Tuesday, February 26, 2008

Julia Gillian and the Art of Knowing

Julia Gillian is accomplished at many things including the art of papier mache mask making, spreading her gum across her top teeth, and knowing exactly what her dog Bigfoot is thinking. She is still trying to master the claw machine at her Minneapolis neighbourhood hardware store. She has been trying for 3 years to get the meerkat perched inside. Julia Gillian is also good at the Art of Knowing. For example, in the morning, she's knows exactly when her mother will butter her toast, and what plate she will put her toast on.

But this summer, her Art of Knowing is letting her in on the fact that things change. Her parents haven't been taking her for picnics, or really spending any time with her at all. They are busy taking double load grad school courses. And they keep sending her out for walks in the 9 block area she is allowed in her neighbourhood. That's not exactly fun. She still has her green book to finish and she is just certain that it is going to have a sad ending. She tries talking to her babysitter and neighbour Enzo about everything, but Enzo is a woman of few words. Thank goodness Julia Gillian can put on her raccoon mask when she needs a bit more courage to head out the door.

Alison McGhee has written a sweet "moment in time" story about Julia Gillian's summer. She is growing up, and fighting parts of it. Black and white illustrations by Drazen Kozjan perfectly compliment the story. Julia Gillian is a great read for fans of Ivy and Bean, Clementine, and those who have outgrown Amber Brown.

Friday, February 22, 2008

Daisy Cutter The Last Train -- Guest Blogger Jesse Karp

Jesse Karp is back! This time blogging Daisy Kutter The Last Train


Kazu Kibuishi put together the Flight anthology to great creative success. In 2005, he applied his sharp creative eye and hand to Daisy Kutter: the Last Train, a steam punk tale of the "future" Old West filled with robots, cattle wrastlin' varmints and the best, take-no-prisoners comic book heroine this side of Babymouse. Daisy wants to leave her locomotive-robbing days behind her, but when a mysterious stranger shows up with an offer she can't refuse, she and her old partner (and now local sheriff) are off to beat the unbeatable mechanical security guard in charge of a fast-moving money train.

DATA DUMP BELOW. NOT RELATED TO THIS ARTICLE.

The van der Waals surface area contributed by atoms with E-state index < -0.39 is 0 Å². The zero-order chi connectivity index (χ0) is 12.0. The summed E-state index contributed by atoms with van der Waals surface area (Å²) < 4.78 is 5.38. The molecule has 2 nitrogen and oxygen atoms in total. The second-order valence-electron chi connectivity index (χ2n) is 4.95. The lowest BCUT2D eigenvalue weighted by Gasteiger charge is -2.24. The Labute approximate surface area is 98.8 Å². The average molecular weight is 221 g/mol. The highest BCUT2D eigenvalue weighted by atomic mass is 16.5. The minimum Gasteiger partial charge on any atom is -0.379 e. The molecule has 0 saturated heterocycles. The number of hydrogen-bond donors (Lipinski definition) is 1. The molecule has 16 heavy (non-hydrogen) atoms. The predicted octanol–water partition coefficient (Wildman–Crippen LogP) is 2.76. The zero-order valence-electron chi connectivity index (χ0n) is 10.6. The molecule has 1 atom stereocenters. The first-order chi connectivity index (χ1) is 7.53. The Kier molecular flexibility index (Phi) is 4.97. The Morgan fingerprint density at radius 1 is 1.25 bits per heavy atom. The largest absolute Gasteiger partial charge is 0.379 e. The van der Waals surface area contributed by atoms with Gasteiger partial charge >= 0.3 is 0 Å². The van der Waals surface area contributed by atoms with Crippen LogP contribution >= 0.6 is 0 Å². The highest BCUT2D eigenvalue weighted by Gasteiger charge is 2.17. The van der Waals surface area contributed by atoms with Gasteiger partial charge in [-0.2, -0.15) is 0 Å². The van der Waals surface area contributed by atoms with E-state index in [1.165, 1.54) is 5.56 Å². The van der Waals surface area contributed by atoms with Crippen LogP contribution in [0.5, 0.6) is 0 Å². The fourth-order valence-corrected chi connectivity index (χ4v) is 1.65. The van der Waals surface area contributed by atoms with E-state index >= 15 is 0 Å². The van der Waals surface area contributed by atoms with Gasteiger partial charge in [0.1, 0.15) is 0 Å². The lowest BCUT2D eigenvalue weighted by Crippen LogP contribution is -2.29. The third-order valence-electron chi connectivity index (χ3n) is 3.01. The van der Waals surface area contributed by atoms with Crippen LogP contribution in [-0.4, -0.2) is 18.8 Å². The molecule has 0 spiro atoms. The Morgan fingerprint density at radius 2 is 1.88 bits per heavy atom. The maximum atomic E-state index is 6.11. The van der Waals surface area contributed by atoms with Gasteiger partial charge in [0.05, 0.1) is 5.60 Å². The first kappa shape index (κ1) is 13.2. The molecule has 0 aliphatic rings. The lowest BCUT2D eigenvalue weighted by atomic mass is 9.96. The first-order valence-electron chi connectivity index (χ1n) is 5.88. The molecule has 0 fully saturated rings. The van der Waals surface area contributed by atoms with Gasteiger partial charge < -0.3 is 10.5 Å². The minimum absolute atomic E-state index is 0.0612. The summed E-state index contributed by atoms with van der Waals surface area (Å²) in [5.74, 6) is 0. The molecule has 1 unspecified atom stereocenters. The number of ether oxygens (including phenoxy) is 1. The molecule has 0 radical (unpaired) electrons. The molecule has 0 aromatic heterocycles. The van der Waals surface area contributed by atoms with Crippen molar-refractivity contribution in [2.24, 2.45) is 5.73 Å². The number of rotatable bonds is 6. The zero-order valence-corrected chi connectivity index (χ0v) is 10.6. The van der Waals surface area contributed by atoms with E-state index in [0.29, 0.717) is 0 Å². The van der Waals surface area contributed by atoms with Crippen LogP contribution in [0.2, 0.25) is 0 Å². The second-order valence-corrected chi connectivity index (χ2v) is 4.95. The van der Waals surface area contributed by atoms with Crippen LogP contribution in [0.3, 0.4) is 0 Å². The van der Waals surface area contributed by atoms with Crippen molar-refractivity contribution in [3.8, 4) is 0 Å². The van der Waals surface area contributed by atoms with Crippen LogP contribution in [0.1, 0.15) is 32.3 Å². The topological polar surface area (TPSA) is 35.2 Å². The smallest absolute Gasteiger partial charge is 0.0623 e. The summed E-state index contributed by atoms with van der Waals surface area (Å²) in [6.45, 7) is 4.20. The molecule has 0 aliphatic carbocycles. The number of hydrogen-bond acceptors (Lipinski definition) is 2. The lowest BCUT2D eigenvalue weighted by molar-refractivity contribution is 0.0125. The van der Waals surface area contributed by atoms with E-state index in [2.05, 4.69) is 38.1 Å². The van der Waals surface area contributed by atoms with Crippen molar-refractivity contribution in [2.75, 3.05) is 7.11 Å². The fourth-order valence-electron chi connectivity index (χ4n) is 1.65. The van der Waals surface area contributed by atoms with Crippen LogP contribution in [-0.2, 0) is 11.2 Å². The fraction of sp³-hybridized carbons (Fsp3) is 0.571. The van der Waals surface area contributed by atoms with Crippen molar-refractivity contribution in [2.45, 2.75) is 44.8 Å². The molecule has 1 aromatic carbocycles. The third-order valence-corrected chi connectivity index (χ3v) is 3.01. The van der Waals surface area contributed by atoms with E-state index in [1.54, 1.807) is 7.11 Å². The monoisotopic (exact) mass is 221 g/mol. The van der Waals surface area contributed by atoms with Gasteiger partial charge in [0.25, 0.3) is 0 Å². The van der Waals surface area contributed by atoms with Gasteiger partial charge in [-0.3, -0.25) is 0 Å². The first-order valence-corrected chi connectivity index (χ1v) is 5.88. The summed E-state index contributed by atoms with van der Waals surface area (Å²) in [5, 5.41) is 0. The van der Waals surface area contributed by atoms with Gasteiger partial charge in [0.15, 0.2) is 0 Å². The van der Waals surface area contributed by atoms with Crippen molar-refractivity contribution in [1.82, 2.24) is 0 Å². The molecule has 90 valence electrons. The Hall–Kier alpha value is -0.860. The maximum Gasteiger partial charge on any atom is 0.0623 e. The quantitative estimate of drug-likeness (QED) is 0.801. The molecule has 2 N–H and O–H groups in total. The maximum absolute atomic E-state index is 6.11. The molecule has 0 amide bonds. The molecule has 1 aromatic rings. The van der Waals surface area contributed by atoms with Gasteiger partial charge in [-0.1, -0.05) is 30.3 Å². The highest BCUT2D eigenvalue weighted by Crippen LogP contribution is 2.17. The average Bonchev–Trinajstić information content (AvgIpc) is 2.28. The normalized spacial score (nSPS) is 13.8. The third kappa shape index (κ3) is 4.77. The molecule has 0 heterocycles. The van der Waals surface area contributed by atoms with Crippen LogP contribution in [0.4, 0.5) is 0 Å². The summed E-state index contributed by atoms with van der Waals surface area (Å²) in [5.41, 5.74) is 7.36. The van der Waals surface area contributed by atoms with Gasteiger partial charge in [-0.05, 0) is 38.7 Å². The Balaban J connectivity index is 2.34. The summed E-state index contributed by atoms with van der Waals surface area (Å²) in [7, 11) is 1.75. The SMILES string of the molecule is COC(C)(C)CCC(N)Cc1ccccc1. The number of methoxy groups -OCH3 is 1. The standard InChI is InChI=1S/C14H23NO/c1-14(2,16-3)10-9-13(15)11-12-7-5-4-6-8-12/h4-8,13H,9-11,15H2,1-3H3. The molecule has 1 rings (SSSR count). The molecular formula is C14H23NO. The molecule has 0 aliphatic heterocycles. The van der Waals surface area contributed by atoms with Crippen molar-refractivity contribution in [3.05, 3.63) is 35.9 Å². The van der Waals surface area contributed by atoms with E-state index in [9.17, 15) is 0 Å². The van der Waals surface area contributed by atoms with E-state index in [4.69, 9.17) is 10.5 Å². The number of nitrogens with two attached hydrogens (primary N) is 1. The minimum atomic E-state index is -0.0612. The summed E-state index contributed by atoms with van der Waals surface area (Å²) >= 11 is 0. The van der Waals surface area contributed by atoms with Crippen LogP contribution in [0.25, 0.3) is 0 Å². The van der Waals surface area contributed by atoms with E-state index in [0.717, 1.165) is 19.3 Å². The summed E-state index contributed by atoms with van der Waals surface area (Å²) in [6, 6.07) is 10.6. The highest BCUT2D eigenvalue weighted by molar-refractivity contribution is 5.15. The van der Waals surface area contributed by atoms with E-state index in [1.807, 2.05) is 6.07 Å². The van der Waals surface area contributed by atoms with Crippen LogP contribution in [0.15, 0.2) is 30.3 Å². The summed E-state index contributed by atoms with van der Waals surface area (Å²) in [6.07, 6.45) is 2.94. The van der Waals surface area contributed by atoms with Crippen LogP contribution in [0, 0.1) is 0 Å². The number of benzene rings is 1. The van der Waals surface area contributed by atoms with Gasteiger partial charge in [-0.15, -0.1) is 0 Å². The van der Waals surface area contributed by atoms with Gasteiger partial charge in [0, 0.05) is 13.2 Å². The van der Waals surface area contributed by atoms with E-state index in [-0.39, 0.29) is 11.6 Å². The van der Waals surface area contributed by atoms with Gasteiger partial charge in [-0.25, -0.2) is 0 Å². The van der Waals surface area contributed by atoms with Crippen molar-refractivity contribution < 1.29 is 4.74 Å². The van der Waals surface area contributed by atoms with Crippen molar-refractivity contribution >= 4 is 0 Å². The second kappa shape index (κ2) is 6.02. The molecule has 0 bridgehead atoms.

This is really Ameri-Manga at its finest, with atmospheric black and white art and furious, exciting action sequences that fly at you a mile second. Most appealing of all is Daisy herself, a no-nonsense, somewhat foul-mouthed, gun-toting gal with a twinkle in her eye and a soft spot in her heart for just the right guy. She's the right lady to pull in female readers suspicious of the graphic format or surprise a male reader by making him forget he's cheering for a member of the opposite sex.

Sunday, February 17, 2008

Saturday, February 16, 2008

Would You

Ahhhh...summer when you're a teenager. I don't care if you lived in city or in country, chances are you were wandering the streets with a group of your friends getting into various amounts of trouble. You were free of adult constraints answering your parent's question of "Where are you going?" with the simple word "Out!"

This is the summer scene for sisters Claire and Natalie. Claire is soon heading off to university. She's ready to dump her boyfriend for an unknown future full of promise, and she cannot really wait to go off on her own. Natalie, on the other hand, is a bit anxious. She's never been without Claire, and cannot imagine going from sharing a room to seeing Claire occasionally. But Natalie is spending her summer like she always does. She's hanging out at the Ding-Dong where Audrey works with the rest of her friends. She's playing hideous games of "Would you rather..." with them, waiting for everyone to show. You know...how gross can it get? The rest of the night is spent pool hopping when the owners aren't around.

And then everything changes.

After the accident, Natalie doesn't know what to do. Is it wrong to go to work while your sister lays comotose in the hospital? Is it wrong to kiss a boy when your parents are so distraught that they can't even talk to you? Would you rather see your sister die, or be hooked to machines for the rest of her "life"?

Written in sparse prose, Marthe Jocelyn brings the reader into a family tragedy, and introduces some amazing teenage characters. Natalie's feelings are so raw, and her life with her friends is incredibly realistic. They are smart, and sharp, and genuinely care for one another. While this is a sad story, readers will find themselves hoping that Natalie can find her way and hoping that her family can keep it together. Would You is a perfect choice for the teens who have recently enjoyed Before I Die, by Jenny Downham

Again, in the interest of full disclosure, I do know Marthe Jocelyn, but rest assured, this book would not appear on my blog if I didn't think it was great!

Sunday, February 10, 2008

Cicada Summer...

...by Andrea Beaty is over at Tweendom!